A modern-day roadshow recreation

Park Circus released the new DTS 70mm print of Lawrence of Arabia in autumn 2017 and it had an extended run at BFI Southbank in London starting in September, before moving on to screenings at Bradford’s Widescreen Weekend, The Irish Film Institute in Dublin, The Filmhouse in Edinburgh and also in Glasgow. During December it was shown at American Cinematheque, at The Egyptian Theatre in Hollywood, and at The Aero Theatre in Santa Monica. This year, the film is going on to Varnsdorf in the Czech Republic and Karlsruhe and Hamburg in Germany. You can check on the progress of scheduled screenings by going to the “Now Showing” page of the excellent enthusiasts’ website www.in70mm.com. If you get a chance to see this “miracle of a film” — on its new magnificent DTS 70mm print — do please take the opportunity!   

Old and New Films in 70mm

2017 saw no fewer than four new films released in 70mm versions exhibited at selected cinemas; Fantastic Beasts and Where to Find Them, Kong: Skull Island, Wonder Woman, and Dunkirk. Rather ironically the first two were shot digitally. Wonder Woman was shot in a combination of digital and 35mm film and only Dunkirk was shot in 65mm and IMAX analogue film. It is gratifying to many cinema enthusiasts  that 70mm exhibition has recently been utilised both for a small number recent releases as well being used to exploit the back catalogue of glorious masterworks like Lawrence of Arabia. Currently also available is a brand new 70 mm restoration print of the Sixties classic 2001: A Space Odyssey.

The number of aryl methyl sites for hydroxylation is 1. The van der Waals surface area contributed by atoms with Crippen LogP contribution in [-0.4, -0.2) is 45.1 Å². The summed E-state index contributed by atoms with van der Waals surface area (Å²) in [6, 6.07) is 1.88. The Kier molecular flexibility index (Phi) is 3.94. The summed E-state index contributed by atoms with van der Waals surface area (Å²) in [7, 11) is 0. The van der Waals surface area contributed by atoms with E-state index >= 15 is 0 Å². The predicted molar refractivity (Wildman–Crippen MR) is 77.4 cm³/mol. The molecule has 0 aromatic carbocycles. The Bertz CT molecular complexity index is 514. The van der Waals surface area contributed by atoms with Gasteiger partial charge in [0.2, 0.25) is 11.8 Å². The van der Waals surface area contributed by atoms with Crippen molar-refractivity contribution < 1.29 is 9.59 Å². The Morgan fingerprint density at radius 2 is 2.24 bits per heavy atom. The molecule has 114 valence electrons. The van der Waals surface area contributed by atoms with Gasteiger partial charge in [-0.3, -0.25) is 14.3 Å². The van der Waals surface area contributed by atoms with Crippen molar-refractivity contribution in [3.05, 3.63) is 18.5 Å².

A previous extensive reconstruction and restoration of Lawrence of Arabia by Robert Harris was completed in 1988 using the analogue techniques available at the time. This latest restoration appears to have been the by-product from an analogue backup archival 70mm print, that was made at the same time of Sony’s 50th anniversary 2012 4K restoration of Lawrence of Arabia. Sony’s 50th anniversary restoration, overseen by Grover Crisp, Sony’s Vice President of Asset Management, resulted in the release of a magnificent 4K DCP.

I watched the current extraordinary new DTS 70mm print several months ago, some three days after having seen Dunkirk also on 70mm. I have thought highly of Dunkirk as a film, and still do, but was overwhelmed by how much I thought Lawrence of Arabia was a superior experience of cinema. As the front cover of the December issue of Cinema Technology magazine heralded ­— the future of cinema lies with the art of storytelling. The rich goldmine of cinema’s back catalogue is full of fabulous examples of storytelling and Lawrence of Arabia is surely one of the artform’s finest examples.